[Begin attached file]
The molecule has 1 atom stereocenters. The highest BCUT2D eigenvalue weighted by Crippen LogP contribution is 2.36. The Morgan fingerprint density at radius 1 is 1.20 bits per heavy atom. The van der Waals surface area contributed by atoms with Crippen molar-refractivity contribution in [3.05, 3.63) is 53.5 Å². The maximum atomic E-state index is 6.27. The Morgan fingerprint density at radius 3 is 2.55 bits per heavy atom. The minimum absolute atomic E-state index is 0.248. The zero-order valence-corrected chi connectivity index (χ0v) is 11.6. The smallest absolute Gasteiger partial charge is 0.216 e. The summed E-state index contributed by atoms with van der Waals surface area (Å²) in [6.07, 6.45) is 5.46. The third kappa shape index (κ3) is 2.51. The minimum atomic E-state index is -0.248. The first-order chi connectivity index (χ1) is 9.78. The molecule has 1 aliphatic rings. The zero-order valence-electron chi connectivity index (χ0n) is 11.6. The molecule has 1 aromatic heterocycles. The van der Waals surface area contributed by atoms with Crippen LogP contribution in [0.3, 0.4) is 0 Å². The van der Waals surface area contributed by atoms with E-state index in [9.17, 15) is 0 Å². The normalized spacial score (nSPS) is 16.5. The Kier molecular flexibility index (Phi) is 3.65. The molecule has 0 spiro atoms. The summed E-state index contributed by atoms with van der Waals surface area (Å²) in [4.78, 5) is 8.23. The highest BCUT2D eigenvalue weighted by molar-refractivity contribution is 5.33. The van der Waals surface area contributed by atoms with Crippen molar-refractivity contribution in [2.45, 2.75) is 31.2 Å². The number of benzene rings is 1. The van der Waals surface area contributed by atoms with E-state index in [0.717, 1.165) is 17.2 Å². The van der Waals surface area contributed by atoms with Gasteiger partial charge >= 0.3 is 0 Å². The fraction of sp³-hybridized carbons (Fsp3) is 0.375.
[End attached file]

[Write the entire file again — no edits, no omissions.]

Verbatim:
The molecule has 1 atom stereocenters. The highest BCUT2D eigenvalue weighted by Crippen LogP contribution is 2.36. The Morgan fingerprint density at radius 1 is 1.20 bits per heavy atom. The van der Waals surface area contributed by atoms with Crippen molar-refractivity contribution in [3.05, 3.63) is 53.5 Å². The maximum atomic E-state index is 6.27. The Morgan fingerprint density at radius 3 is 2.55 bits per heavy atom. The minimum absolute atomic E-state index is 0.248. The zero-order valence-corrected chi connectivity index (χ0v) is 11.6. The smallest absolute Gasteiger partial charge is 0.216 e. The summed E-state index contributed by atoms with van der Waals surface area (Å²) in [6.07, 6.45) is 5.46. The third kappa shape index (κ3) is 2.51. The minimum atomic E-state index is -0.248. The first-order chi connectivity index (χ1) is 9.78. The molecule has 1 aliphatic rings. The zero-order valence-electron chi connectivity index (χ0n) is 11.6. The molecule has 1 aromatic heterocycles. The van der Waals surface area contributed by atoms with Crippen LogP contribution in [0.3, 0.4) is 0 Å². The van der Waals surface area contributed by atoms with E-state index in [9.17, 15) is 0 Å². The normalized spacial score (nSPS) is 16.5. The Kier molecular flexibility index (Phi) is 3.65. The molecule has 0 spiro atoms. The summed E-state index contributed by atoms with van der Waals surface area (Å²) in [4.78, 5) is 8.23. The highest BCUT2D eigenvalue weighted by molar-refractivity contribution is 5.33. The van der Waals surface area contributed by atoms with Crippen molar-refractivity contribution in [2.45, 2.75) is 31.2 Å². The number of benzene rings is 1. The van der Waals surface area contributed by atoms with E-state index in [0.717, 1.165) is 17.2 Å². The van der Waals surface area contributed by atoms with Gasteiger partial charge >= 0.3 is 0 Å². The fraction of sp³-hybridized carbons (Fsp3) is 0.375.